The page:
What if you were asked to design a new public transportation system for a big city, but it had to be faster, safer, and better for the environment? What would it look like?
If this question sparks your interest, you might want to check out the American Public Transportation Association (APTA).
APTA is a national organization whose main goal is to support and improve public transportation across the United States. Part of that mission is to show today’s brightest young minds that there are many important careers waiting for them in the public transportation industry—careers that can change the world.
“The whole field of transportation is a very, very cool industry to think about for a career,” said Joseph Niegoski, director, APTA Educational Services.
“Let’s say you have interests in engineering, or maybe you have interests in marketing, or interests in finance—or maybe you’re a good person to plan and really good with logistics. There is a job for you at all levels.”
One of the unique things about APTA is that it hosts a number of events each year where middle and high school students like you can learn about the public transportation field, get college and career advice, meet actual public transportation professionals, and even share their world-changing ideas for the future with today’s scientists and lawmakers.
“One thing that APTA does very well is that they engage students from either middle school, high school, technical schools, and college to an array of programs,” said Lydia Gross, a transportation professional who works for the Southeast Pennsylvania Transportation Authority.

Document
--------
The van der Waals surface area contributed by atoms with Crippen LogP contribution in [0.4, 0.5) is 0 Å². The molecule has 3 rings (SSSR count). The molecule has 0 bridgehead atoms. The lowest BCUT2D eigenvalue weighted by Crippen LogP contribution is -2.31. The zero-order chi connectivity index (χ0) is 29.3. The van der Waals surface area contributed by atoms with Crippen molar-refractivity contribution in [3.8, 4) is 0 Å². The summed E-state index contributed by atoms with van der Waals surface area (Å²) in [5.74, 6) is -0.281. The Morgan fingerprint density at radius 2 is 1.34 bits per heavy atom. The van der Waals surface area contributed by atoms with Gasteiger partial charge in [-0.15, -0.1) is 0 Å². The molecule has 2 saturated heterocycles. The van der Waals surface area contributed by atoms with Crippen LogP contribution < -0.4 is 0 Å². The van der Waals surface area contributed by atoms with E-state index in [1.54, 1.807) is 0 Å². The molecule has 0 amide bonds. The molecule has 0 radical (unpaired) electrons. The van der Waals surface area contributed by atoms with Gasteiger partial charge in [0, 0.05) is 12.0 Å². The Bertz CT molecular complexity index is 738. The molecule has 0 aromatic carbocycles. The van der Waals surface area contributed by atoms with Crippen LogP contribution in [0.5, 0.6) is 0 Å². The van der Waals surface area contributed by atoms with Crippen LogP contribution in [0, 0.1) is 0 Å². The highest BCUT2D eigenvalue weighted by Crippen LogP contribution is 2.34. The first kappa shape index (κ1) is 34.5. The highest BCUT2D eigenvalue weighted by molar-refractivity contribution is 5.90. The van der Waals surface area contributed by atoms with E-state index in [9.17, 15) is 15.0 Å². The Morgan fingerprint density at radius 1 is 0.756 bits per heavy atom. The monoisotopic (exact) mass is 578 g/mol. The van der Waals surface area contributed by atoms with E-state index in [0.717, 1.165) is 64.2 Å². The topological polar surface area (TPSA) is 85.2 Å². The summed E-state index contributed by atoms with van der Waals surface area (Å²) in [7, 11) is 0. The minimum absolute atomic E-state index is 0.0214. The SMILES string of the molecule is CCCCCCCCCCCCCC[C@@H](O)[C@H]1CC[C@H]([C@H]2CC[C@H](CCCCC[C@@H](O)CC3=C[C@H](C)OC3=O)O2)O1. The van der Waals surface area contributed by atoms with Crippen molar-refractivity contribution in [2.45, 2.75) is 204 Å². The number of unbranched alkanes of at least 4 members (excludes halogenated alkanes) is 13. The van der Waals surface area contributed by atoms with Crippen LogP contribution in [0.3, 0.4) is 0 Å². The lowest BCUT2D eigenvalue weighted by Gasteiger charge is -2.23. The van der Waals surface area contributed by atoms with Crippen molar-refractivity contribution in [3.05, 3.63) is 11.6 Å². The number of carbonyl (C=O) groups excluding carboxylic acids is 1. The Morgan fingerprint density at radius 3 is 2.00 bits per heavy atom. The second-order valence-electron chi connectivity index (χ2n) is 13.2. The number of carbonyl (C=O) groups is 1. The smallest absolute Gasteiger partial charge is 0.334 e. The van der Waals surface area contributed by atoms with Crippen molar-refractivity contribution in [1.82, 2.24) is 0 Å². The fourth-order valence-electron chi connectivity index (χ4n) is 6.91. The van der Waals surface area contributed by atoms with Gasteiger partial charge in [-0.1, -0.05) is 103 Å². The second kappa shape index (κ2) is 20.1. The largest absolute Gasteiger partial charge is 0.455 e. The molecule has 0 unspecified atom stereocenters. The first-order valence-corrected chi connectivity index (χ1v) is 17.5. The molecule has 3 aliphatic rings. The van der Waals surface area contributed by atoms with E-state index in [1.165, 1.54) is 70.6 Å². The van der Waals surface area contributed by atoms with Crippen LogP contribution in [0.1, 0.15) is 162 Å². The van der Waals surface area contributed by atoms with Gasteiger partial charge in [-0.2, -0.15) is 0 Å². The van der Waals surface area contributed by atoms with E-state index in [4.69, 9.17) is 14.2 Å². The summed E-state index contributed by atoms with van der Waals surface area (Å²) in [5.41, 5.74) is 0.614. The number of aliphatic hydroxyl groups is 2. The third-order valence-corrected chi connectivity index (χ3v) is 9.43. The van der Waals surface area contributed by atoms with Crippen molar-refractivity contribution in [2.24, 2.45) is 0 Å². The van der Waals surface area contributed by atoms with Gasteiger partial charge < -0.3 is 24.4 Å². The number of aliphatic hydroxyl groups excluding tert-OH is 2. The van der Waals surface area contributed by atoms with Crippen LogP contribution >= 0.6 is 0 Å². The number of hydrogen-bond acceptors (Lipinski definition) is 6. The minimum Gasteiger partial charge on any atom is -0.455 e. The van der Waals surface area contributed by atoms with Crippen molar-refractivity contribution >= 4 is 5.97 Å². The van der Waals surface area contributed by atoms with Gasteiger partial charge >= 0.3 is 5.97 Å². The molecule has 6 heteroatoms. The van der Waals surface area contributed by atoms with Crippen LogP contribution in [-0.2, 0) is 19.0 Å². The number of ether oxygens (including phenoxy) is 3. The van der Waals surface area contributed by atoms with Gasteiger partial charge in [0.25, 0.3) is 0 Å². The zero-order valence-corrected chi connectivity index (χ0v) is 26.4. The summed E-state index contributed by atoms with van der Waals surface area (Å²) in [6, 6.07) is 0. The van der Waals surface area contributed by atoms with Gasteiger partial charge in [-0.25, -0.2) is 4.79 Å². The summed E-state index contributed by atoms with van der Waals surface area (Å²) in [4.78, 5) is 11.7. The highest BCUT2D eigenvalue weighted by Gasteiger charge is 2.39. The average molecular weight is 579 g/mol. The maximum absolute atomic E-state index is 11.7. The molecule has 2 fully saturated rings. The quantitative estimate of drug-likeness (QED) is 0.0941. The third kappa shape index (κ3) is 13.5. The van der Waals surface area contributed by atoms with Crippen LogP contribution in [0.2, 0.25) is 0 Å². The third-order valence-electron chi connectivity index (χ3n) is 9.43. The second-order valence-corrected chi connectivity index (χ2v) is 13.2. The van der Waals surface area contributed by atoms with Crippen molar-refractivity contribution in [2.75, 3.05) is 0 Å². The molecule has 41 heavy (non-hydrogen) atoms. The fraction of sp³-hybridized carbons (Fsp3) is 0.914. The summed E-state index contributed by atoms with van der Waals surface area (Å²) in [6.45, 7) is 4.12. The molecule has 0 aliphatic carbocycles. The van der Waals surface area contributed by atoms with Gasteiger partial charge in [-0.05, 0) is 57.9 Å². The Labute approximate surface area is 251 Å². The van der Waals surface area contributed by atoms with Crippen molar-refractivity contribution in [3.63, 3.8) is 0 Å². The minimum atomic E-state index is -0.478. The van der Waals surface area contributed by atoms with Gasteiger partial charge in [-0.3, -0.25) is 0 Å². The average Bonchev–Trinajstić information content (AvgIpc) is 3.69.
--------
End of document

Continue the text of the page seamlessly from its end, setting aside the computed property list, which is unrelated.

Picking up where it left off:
Lydia went on to describe a few of APTA’s student events, which you can learn about by visiting the APTA website. Among others, they include the APTA Youth Summit, where 50 students from across the nation enjoy an all-expenses-paid trip to Washington, D.C., stay at a local university campus, learn from a panel of transportation experts, and even meet government officials including members of congress and the Secretary of Transportation. At the National Symposium, middle school students in classrooms across the United States can take part in a national video conference to showcase their ideas for the future of “green” technologies in transportation.
“These events,” said APTA’s Joseph Niegoski, “are all about APTA’s commitment to creating a brighter future for the nation’s public transportation system.”
“It’s important not only for students to have this opportunity—it’s also important for folks who are seasoned professionals, to hear these new ideas, to hear how young minds are thinking,” Niegoski said.
According to Lydia Gross, it’s an opportunity for today’s talented students to learn about an industry where their skills are highly sought after.
“No matter what your career is—whether you come in as a front line employee and you operate the buses, or you’re the mechanic repairing the buses, or the supervisor in the fleet getting the buses out, to an engineer, a lawyer, an accountant, or all the way to the general manager—no matter what your career is, we make a difference. We are providing a vital resource to the community,” she said.
To learn more, pay a visit to the APTA website at www.apta.com.